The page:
While Helping Battle Apartment Blaze, Rookie Firefighter Hears Noise and Saves Woman's Life


Some people jump from career option to career option without seeming to have a clear plan or awareness of their strengths. Others find out pretty quickly that they’re suited for a certain field.

Probationary firefighter Kojo Saunders proved that he’s doing what he was meant to do after saving the life of a woman on Sunday.

Saunders, with Engine 10 in Trinidad, is a rookie with the D.C. Fire and EMS, but he proved his mettle at an apartment fire after entering a unit and finding the inhabitant still inside, in serious condition.

The young firefighter-in-training said he’d been helping move hose into the building when he heard someone coughing.

“Checked with them to make sure they were good, started searching, found the occupant,” Saunders said during an interview that was later tweeted.

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“And then I — I dragged them out and brought them to Rescue 1 outside, then I rejoined my company.”

D.C. Fire and EMS said that the occupant was taken to the trauma center in serious condition, according to WJLA-TV.

“Update Working Fire 2100 block I St NE. #DCsBravest rescued an adult female from 1st floor fire apartment,” D.C. Fire and EMS tweeted around 1:00 p.m. Sunday.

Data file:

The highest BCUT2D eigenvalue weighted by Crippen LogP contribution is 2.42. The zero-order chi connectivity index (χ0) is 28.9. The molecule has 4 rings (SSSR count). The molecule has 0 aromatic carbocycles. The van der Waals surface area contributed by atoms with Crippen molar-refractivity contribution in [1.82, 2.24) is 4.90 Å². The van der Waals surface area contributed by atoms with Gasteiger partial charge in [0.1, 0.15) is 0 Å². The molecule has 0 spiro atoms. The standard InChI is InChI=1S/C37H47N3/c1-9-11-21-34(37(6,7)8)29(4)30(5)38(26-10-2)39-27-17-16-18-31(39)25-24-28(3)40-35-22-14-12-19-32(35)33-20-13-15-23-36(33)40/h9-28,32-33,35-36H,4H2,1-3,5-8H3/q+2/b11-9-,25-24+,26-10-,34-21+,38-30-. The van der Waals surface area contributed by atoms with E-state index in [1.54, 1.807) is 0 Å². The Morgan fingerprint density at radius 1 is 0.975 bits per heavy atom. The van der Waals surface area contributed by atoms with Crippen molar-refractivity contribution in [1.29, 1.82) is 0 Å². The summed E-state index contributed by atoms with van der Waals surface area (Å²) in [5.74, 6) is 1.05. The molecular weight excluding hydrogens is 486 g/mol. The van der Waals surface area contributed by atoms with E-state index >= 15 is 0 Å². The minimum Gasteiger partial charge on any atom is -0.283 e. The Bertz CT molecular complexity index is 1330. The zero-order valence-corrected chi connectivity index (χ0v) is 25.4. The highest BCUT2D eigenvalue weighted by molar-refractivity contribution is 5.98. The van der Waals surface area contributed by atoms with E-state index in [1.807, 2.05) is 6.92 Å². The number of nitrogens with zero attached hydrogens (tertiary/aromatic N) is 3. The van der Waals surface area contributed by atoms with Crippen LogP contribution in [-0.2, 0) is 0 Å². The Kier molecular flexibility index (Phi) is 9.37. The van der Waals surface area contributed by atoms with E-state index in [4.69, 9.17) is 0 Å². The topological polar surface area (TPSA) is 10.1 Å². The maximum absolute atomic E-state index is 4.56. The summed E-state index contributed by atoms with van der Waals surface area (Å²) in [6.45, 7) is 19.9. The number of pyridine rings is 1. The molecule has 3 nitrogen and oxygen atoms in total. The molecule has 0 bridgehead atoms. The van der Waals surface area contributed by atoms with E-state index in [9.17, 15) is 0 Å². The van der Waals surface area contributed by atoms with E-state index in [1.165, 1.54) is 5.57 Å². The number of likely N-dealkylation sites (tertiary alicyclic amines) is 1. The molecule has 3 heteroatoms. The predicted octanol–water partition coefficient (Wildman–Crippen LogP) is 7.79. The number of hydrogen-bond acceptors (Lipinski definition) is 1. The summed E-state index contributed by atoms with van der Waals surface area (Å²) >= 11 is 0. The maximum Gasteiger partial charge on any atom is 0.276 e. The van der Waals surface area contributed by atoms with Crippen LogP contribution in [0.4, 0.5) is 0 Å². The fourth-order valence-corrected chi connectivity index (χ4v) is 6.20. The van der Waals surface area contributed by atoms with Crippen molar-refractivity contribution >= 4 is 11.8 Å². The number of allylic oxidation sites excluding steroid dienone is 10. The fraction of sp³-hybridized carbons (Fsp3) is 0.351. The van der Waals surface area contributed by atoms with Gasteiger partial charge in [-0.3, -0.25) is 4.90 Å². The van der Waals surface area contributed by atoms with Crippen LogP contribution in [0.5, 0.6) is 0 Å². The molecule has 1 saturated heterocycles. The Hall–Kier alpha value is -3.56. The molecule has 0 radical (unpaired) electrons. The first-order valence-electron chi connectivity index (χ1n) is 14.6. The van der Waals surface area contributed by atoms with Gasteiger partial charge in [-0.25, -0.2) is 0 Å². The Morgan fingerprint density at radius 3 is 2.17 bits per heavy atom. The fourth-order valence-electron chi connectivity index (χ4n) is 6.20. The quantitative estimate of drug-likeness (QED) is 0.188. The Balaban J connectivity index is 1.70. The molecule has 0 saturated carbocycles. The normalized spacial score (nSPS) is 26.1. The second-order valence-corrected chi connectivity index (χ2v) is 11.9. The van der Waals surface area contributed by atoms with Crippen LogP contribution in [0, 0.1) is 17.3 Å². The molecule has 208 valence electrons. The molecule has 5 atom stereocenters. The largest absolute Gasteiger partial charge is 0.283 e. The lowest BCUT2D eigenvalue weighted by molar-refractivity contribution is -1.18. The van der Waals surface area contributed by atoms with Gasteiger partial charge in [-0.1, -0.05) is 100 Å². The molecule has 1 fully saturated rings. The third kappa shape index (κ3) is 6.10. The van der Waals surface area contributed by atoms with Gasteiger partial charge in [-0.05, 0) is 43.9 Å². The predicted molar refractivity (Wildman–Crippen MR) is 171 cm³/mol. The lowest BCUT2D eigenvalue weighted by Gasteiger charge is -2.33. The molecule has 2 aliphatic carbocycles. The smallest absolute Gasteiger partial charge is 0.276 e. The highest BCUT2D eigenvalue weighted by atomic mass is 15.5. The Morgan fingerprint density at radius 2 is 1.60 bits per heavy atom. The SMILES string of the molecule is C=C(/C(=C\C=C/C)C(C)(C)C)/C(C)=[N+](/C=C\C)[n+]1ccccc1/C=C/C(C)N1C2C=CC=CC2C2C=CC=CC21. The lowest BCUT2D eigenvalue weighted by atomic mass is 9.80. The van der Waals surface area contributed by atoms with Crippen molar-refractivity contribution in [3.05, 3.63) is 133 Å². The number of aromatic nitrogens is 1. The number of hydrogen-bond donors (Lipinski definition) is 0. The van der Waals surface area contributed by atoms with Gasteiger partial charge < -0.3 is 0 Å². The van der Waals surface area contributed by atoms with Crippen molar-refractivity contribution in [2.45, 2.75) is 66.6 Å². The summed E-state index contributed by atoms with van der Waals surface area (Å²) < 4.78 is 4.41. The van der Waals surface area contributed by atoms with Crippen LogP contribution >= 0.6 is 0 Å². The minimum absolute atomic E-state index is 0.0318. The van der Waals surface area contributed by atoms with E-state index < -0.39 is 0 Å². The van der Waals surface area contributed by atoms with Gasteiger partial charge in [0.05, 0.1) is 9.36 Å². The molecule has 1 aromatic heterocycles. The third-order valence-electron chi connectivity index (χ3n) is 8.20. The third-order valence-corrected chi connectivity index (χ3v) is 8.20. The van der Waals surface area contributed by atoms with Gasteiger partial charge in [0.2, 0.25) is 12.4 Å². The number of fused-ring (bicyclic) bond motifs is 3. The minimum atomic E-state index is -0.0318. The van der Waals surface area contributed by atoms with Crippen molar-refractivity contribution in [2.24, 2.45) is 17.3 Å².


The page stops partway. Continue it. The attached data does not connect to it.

“Victim transported to a trauma center. Fire confined to 1st floor Apt. in 3 story occupied apartment building & now under control. Displacements anticipated.”

Saunders has since been praised for his life-saving efforts by his own team, as well as others. D.C. Fire and EMS tweeted about Saunders, adding that he wasn’t the only probationary firefighter to prove their worth so far this year.

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“A great rescue effort by Probationary Firefighter Kojo Saunders of Engine 10 in Trinidad,” the tweet read.

“With only 6 months experience, he located and removed an adult female victim from her burning apartment. He is the 2nd probationary firefighter this year to make a rescue.”

Saunders is also a humble hero, giving a simple, straightforward answer when asked how it felt to have saved a life.

“It feels nice to be able to do my job.”

This article appeared originally on The Western Journal.

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